Social media spotlight: 5 ways to protect your mental health online

Doomscrolling. Even if you’ve never heard the word before, you can understand what it means.

Now more than ever, you might find yourself glued to your phone, tablet or computer, scrolling through news that’s depressing, scary or frustrating. That takes a toll on your health.

“If you’re reading post after post about unpleasant or dangerous things you can’t control, your brain is getting notices that you’re actively in danger,” says Laura Bertrand, licensed professional counselor and mental health expert at BlueCross BlueShield of Tennessee. “Your brain is then going to want to do something, so it sends in the same hormones you need to meet immediate danger head-on. Activating those hormones when you can’t do anything with them has repercussions.”

How doomscrolling affects your health

A constant stream of negative content can have physical effects, namely:

  • Elevating your blood pressure, heart rate and physical temperature, and
  • Decreasing your immune system, which makes it harder to fight off illnesses.

“When your brain is focused on being under threat, it shuts down your ability to think clearly, react calmly and process emotions,” says Bertrand. “It’s similar to the way your brain responds if you’re affected by post-traumatic stress disorder (PTSD) or Adverse Childhood Experiences (ACEs). Living in a constant state of stress is mentally, emotionally and physically taxing. All of those things combined make it hard to take care of the little things in life, like responding to email or remembering to feed the dog.”

Social media and addiction

While research on its effects are relatively new, experts agree social media can have addictive properties. It gives people the “high” of connecting with others, and they crave more and more of that affection and attention over time. Heavy users of social media have even been shown to make riskier decisions, have more physical ailments and live more sedentary lives.

“For me, social media had noticeable negative effects on my mood and my attention to my family,” says Bertrand. “I was on it far too much, and I found myself riding these awful waves of highs and lows all the time. I deactivated it a few months ago and I’ve definitely noticed a decrease in my anxiety.”

5 tips for using social media in a healthy way

While cutting off social media isn’t realistic or necessary for everyone, there are small steps you can take to make sure you’re spending your time online in a healthier way.

1. Think before you share. 

Not all information sources are created equal.

Be a part of the solution by:

  • Checking your sources before you share anything
  • Being aware that anything you read online has the potential of being faked, including videos
  • Waiting a little while before you share something, especially if it seems sensational or designed to get a quick share

“When you’re in a constant state of hyperarousal, it’s hard to think critically,” says Bertrand. “That makes you much more likely to hit ‘share’ on something inaccurate.”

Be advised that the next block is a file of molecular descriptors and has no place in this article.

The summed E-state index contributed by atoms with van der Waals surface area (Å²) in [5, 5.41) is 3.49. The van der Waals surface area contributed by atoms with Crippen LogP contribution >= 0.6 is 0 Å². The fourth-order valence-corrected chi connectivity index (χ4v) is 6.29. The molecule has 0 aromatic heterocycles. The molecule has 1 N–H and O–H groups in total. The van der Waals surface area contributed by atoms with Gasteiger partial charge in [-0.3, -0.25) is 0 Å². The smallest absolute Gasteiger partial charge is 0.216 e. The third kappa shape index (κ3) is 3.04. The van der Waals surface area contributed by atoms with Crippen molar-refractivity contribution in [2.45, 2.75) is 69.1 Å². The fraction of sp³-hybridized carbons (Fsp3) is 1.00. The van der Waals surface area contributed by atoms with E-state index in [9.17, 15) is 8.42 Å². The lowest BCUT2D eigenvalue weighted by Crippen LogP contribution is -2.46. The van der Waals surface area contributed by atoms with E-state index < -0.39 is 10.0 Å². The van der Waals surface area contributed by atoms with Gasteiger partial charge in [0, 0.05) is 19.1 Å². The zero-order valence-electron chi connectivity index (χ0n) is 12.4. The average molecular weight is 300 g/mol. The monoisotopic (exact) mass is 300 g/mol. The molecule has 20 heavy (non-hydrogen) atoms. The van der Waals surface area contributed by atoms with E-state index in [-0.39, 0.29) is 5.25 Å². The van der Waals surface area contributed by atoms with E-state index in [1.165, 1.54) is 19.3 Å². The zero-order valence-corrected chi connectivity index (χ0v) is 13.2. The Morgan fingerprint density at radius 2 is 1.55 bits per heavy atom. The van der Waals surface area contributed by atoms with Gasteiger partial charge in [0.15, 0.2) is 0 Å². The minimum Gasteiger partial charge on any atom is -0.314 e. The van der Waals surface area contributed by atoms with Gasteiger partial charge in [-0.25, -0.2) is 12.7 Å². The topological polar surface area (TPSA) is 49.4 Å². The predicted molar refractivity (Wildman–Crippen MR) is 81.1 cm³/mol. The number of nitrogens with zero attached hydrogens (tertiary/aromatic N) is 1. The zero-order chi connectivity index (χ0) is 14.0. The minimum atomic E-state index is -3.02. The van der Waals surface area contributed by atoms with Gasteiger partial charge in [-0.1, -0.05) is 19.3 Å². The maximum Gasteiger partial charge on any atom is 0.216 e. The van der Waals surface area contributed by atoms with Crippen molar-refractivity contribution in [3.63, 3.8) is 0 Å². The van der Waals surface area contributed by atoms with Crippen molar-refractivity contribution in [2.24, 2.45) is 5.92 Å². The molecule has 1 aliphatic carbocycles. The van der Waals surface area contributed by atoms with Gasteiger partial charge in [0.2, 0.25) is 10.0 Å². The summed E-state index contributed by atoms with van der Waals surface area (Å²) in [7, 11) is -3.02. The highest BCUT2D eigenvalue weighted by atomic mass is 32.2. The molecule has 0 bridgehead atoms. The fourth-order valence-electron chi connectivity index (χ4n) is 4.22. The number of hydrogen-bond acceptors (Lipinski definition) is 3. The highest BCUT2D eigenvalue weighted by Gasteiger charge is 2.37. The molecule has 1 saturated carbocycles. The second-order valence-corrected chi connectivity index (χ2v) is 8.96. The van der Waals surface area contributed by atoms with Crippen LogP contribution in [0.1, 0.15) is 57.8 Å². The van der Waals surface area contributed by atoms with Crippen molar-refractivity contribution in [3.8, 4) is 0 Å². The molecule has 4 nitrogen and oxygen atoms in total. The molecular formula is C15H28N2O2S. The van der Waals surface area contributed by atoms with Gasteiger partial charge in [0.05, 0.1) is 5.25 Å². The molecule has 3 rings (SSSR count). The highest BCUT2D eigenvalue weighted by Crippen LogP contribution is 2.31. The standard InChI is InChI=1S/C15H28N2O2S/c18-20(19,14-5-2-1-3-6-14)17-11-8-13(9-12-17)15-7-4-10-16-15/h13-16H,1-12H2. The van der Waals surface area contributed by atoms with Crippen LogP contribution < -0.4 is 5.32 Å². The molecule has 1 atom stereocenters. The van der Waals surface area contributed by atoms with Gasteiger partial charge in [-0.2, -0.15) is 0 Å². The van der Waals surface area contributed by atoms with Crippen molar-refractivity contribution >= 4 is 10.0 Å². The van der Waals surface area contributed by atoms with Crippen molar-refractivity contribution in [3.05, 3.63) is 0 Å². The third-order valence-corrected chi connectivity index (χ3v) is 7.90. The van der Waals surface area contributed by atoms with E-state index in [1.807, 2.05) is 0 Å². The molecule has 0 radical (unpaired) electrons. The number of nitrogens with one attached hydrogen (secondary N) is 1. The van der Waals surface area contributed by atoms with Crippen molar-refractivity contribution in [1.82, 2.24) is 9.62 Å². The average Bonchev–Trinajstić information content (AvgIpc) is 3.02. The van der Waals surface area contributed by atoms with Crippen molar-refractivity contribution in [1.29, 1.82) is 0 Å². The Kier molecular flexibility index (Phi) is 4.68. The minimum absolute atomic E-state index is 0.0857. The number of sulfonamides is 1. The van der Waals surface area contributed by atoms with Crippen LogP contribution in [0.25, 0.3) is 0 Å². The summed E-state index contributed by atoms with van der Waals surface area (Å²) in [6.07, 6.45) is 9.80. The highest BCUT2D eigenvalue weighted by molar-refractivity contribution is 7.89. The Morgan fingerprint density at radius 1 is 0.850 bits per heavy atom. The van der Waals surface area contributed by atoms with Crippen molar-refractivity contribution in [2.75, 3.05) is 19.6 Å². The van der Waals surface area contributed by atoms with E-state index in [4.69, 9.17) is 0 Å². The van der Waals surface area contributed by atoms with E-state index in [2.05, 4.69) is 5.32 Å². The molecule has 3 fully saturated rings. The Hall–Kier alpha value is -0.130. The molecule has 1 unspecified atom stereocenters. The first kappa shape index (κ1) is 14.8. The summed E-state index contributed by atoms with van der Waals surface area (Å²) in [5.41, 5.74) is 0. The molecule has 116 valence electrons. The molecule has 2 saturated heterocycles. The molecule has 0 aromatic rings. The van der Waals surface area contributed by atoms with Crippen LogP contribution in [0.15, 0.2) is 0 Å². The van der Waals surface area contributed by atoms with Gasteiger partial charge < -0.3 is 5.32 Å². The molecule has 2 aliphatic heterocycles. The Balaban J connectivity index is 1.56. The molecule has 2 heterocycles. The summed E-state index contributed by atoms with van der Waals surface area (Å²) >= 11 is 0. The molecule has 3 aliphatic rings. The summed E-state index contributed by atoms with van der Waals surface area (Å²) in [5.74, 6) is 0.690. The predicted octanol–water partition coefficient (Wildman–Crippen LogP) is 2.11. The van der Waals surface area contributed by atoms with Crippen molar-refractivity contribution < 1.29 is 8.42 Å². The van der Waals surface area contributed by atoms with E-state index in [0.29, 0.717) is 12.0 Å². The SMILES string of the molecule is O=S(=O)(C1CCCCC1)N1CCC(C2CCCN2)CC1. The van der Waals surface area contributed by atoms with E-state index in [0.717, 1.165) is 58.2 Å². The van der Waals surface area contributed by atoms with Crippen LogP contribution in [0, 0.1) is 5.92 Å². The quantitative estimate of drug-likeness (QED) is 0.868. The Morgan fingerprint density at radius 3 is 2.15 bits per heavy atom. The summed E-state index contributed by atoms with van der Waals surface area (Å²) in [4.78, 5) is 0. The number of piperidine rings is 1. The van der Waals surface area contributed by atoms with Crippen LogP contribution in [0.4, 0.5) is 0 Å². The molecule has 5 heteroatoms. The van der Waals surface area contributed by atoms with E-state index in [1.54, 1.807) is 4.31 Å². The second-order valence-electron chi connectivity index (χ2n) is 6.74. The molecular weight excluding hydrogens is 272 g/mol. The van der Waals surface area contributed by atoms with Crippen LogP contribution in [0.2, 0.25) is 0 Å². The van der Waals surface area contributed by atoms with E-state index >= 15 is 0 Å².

2. Don’t be afraid to unfollow

Most social media platforms give you the ability to unfollow, hide or mute someone without disconnecting or even letting them know you’ve done it.

“Don’t be afraid to hit ‘unfollow’ on a page, account or a loved one,” says Bertrand. “Unfollowing doesn’t mean you don’t love the person; It just means whatever they’re putting out isn’t what you want to get out of social media.”

3. Add some positivity to your feed 

“There’s nothing wrong with pretty pictures!” says Bertrand. “Try following the Audubon Society or Wonderful Places on earth. You’d be surprised how pictures of whales or cheetahs or even funny cat memes can reset your emotions.”

4. Set a time limit

Every time you open a social media app, set a time limit. Whether your goal is to only spend 5 minutes each hour or 15 minutes each day online, set a timer to ensure you don’t lose an hour mindlessly thumbing through pictures or reading upsetting stories. Many phones will even allow you to set screen time alerts to let you know when you’ve been scrolling too long.

5. Do something else

Take a break from social media by adding small, productive tasks to your day. Clean your bathtub, go for a walk or do a puzzle with your kids. Studies have shown that doing even mildly productive tasks increases serotonin levels, which boosts happiness.

Looking for specifics? Click here for 3 home improvement projects for the whole family. 

Ashley Brantley

Ashley Brantley has been writing about food, culture and health for more than a decade, and has lived in three of Tennessee’s four major cities (Memphis, Nashville and Knoxville).

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Get more information about specific health terms, topics and conditions to better manage your health on BlueCross BlueShield of Tennessee members can access wellness-related discounts on fitness products, gym memberships, healthy eating and more through Blue365®. BCBST members can also find tools and resources to help improve health and well-being by logging into BlueAccess and going to the Managing Your Health tab.